Ionizing radiation (IR) is a ubiquitous environmental agent whose effects on organisms are well known. This review provides a summary about definitions and man-made low-dose ionizing radiation (LDIR) sources and dosimeters used in radiation protection. Moreover, the main purpose of this article was to overview the pro-oncogenic effects of LDIR, and to provide experimental evidence that reinforce the use of gene expression data as biomarkers of LDIR effects. Our review showed that basic studies on biological response to LDIR are considered priority. Further, understanding occupational exposure to LDIR may provide valuable information to organize the prevention and prevent from the onset of long-term health effects in radiation workers. Currently, the biodosimetry-based assessment in certain high-risk occupational groups may be performed by using peripheral blood cells as samples for testing and validation of biomarkers specificity and sensitivity. Most of the studies on this topic are aimed at establishing new biomarkers and approaches to biological dosimetry, for allowing non-invasive monitoring of long-term health effects of LDIR. Analysis on changes in gene-expression, which is an early specific biological response to LDIR, could provide rapid estimates of individual dose in occupational cohorts, improving the management of periodical medical examination in subjects exposed to LDIR sources.

Keywords: Ionizing radiation; low dose; occupational health; biological dosimetry; gene expression; PMBC.

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JHSS 2021,6(3):367-378

ORIGINAL ARTICLE IN OCCUPATIONAL HEALTH

Need for psychological support and disability management programs during and after the COVID-19 pandemic in Italy: Preliminary findings from a hospital-based occupational health surveillance program

Authors: Reparata Rosa DI PRINZIO1*, Giorgia BONDANINI2, Federica DE FALCO3, Maria Rosaria VINCI4, Vincenzo CAMISA5, Annapaola SANTORO6, Nicola MUCCI7, Guendalina DALMASSO8, Gabriele GIORGI9, Nicola MAGNAVITA10†, Salvatore ZAFFINA11†

1 Post-Graduate School of Occupational Health, Università Cattolica del Sacro Cuore, Rome, Italy. E-mail: reparatarosa.diprinzio01@icatt.it ORCID: 0000-0001-5956-1038.
2 Health Directorate, Occupational Medicine Unit, Bambino Gesù Children’s Hospital IRCCS, Rome, Italy. E-mail: giorgia.bondanini@opbg.net
3 Health Directorate, Occupational Medicine Unit, Bambino Gesù Children’s Hospital IRCCS, Rome, Italy. E-mail: federica.defalco@opbg.net
4 Health Directorate, Occupational Medicine Unit, Bambino Gesù Children’s Hospital IRCCS, Rome, Italy. Health Directorate, Bambino Gesù Children’s Hospital IRCCS, Rome, Italy. E-mail: mariarosaria.vinci@opbg.net. ORCID: 0000-0002-2631-4572.
5 Health Directorate, Occupational Medicine Unit, Bambino Gesù Children’s Hospital IRCCS, Rome, Italy. Health Directorate, Bambino Gesù Children’s Hospital IRCCS, Rome, Italy. E-mail: vincenzo.camisa@opbg.net. ORCID: 0000-0003-1935-4282.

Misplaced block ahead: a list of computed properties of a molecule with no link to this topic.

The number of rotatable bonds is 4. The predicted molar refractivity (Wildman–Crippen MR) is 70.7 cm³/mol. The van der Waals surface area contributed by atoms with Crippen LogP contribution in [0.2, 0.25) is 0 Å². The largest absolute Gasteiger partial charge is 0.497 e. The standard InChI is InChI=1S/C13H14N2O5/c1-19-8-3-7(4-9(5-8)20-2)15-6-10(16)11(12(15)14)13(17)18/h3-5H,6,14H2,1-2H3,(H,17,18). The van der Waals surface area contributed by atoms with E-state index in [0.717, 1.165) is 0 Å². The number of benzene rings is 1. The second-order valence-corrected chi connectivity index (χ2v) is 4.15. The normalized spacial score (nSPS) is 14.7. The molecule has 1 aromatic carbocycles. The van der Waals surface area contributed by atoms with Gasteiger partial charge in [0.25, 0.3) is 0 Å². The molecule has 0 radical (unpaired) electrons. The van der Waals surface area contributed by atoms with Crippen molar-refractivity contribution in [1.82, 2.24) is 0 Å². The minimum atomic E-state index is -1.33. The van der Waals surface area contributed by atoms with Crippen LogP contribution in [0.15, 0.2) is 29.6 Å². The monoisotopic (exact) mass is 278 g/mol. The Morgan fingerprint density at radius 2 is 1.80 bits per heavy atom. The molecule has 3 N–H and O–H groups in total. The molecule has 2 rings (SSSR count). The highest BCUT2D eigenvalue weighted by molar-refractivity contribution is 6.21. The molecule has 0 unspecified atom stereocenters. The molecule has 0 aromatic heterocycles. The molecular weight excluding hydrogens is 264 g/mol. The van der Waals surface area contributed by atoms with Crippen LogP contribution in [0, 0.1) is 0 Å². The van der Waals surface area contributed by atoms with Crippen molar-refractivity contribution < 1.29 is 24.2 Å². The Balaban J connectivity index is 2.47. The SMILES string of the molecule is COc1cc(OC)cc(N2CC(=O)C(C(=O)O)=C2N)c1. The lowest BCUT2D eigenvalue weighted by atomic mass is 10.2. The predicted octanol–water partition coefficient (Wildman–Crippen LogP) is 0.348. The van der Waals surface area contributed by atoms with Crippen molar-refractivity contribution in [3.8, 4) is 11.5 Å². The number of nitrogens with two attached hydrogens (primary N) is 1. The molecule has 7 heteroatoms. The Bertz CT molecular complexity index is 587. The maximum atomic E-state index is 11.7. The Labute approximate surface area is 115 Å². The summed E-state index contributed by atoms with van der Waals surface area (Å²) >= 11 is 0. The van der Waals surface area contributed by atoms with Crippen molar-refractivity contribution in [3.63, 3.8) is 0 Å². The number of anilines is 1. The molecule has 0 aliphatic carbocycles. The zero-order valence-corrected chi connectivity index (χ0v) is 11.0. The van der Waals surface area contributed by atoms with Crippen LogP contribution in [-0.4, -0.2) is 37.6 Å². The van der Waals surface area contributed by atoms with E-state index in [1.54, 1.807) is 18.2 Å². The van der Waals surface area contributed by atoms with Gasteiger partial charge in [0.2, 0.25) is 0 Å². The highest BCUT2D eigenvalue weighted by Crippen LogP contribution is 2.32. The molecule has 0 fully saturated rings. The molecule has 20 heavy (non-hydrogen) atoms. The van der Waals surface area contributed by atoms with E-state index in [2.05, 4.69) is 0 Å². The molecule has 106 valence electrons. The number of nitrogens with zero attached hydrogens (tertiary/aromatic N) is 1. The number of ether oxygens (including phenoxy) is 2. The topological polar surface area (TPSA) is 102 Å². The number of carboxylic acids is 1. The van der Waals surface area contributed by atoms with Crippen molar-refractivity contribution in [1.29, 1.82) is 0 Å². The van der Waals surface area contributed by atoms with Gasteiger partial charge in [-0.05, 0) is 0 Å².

6 Occupational Medicine Unit, Bambino Gesù Children’s Hospital IRCCS, Rome, Italy. Health Directorate, Bambino Gesù Children’s Hospital IRCCS, Rome, Italy. E-mail: annapaola.santoro@opbg.net.
7 Department of Experimental and Clinical Medicine, University of Florence, Florence, Italy. E-mail: nicola.mucci@unifi.it
8 Health Directorate, Bambino Gesù Children’s Hospital IRCCS, Rome, Italy. E-mail: guendalina.dalmasso@opbg.net
9 Department of Psychology, European University of Rome, Rome, Italy. E-mail: gabriele.giorgi@unier.it
10 Occupational Medicine Unit, Bambino Gesù Children’s Hospital IRCCS, Rome, Italy. Health Directorate, Bambino Gesù Children’s Hospital IRCCS, Rome, Italy. E-mail: salvatore.zaffina@opbg.net ORCID: 0000-0002-8858-5423.
11 Department of Woman, Child & Public Health, A. Gemelli Policlinic Foundation IRCCS, Rome, Italy. E-mail: nicolamagnavita@gmail.com  ORCID: 0000-0002-0988-7344.

Abstract

Introduction: Since the beginning of COVID-19 pandemic, healthcare workers (HCWs) have undoubtedly experienced overwhelming levels of strain associated with social and occupational stressors. This study aimed to investigate the potential psychological effects experienced by hospital workers and HCWs and their associated demographical and occupational characteristics during the COVID-19 pandemic.
Methods: A cross-sectional study was carried out in a public hospital in Rome, Italy, from June 2020 to July 2021. 635 hospital workers (HCWs, administrative and technicians) were enrolled in the study. The “Psychological Injury Risk Indicator” questionnaire was used. Statistical analyses have been made using Student’s T test for categorical binomial variables and analysis of variance for multi-categorical variables. Logistic regression analysis was then performed.
Results: 30.6% of the sample was at risk for general psychological impairment; reduced energy recovery was found in 48.0% and sleep problems in 44.7% of them. Female workers reported a two-fold risk for potential psychological impairment compared to male colleagues. Nurses presented a three-fold risk while physicians a two-fold risk for the overall score. Additionally, physicians had a four-fold risk to develop a lack of energy recovery and a three-fold risk for chronic fatigue. Technicians showed a significant double risk for sleep problems and chronic fatigue as well as a three-fold risk for reduced energy recovery. Administrative personnel reported a tendency on sleep problems. Interestingly, agile working was a two-fold protecting factor. No-night shifters have a half risk for reporting problems in energy recovery.